[ G.R. No. L-13947, June 30, 1960 ]
CHUANCHOW SOY & CANNING CO., PETITIONER, VS. THE DIRECTOR OF PATENTS AND ROSARIO VILLAPANIA, RESPONDENTS.
D E C I S I O N
The facts in the case are simple and not disputed. Both petitioner Chuanchow Soy & Canning Co. and respondent Rosario Villapania are engaged in the manufacture and sale of soy sauce. Since 1950, petitioner had been using as trademark the words "Carp Brand Soy", printed in a distinctive style of lettering above the drawing of a fish to distinguish its product, on labels affixed directly to the bottles containing soy sauce, and on tissue paper in which these bottles were wrapped (Exhibits B and C). In 1953, the Patent Office issued Trademark Registration Certificate 4384 to it for its aforesaid trademark.
Respondent Villapania since 1956 had been using as trademark of her soy sauce the name of "Bangos Brand" written in the same distinctive style of lettering as that of the petitioner's "Carp Brand", above the drawing of a fish similar to the fish drawing on the trademark of petitioner, on labels also attached to the bottles containing her soy sauce, and the bottles were wrapped also in tissue paper bearing a similar design (Exhibits D and E).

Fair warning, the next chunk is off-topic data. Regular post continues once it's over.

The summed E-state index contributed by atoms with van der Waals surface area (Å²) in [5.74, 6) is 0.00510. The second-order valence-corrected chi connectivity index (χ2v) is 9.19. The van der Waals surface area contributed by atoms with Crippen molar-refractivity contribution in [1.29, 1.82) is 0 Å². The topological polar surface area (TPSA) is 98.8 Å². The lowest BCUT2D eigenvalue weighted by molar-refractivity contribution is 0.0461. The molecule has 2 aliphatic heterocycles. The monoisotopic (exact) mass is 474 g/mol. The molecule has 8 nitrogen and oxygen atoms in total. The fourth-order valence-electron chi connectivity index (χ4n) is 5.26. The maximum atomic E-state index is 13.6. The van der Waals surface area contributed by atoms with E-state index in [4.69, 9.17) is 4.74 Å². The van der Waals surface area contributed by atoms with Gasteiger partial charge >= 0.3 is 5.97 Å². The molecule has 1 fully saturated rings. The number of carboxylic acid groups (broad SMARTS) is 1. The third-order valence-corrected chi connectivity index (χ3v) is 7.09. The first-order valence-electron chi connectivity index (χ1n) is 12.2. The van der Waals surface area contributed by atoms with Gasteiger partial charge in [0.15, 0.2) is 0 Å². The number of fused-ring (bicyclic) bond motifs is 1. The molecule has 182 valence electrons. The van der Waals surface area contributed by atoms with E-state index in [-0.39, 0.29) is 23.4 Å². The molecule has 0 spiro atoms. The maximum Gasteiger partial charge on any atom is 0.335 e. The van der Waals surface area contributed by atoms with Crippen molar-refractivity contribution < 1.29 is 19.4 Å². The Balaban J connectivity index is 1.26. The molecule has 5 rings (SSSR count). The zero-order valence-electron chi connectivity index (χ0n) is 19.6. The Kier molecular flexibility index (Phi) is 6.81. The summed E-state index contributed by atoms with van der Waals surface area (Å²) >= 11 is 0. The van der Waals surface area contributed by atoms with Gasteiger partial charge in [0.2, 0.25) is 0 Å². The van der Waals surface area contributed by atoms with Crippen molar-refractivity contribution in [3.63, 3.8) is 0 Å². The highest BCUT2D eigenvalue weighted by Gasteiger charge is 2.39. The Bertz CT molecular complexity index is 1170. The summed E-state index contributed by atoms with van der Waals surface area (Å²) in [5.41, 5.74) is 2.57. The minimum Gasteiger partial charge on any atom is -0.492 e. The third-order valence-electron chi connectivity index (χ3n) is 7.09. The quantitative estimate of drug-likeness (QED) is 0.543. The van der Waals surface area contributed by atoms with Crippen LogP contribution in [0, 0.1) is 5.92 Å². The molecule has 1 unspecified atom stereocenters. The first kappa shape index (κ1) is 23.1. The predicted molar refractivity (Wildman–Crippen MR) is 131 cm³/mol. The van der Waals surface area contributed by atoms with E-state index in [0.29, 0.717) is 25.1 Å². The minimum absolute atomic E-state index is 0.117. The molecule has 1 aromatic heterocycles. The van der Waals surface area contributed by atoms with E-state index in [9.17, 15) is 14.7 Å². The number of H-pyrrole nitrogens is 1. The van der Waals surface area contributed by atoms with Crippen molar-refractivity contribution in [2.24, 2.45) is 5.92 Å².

On October 12, 1956, Villapania applied for registration of her trademark as above-described. Upon examination of the trademark, the examiner of the Office of the Director of Patents made the following ruling:
"1. Examiner has taken into consideration a previously registered mark: CARP BRAND & fish representation for soy sauce of the Chuanchow Soy & Canning Co., Reg. No. 4384 dated October 27, 1953, and found that the fish representation closely resembles to applicant's mark as presented in the drawing. In view thereof, the applicant must submit new drawings and facsimiles for the words: "BANGOS BRAND" only as shown in the labels submitted, excluding SOY and fish representation."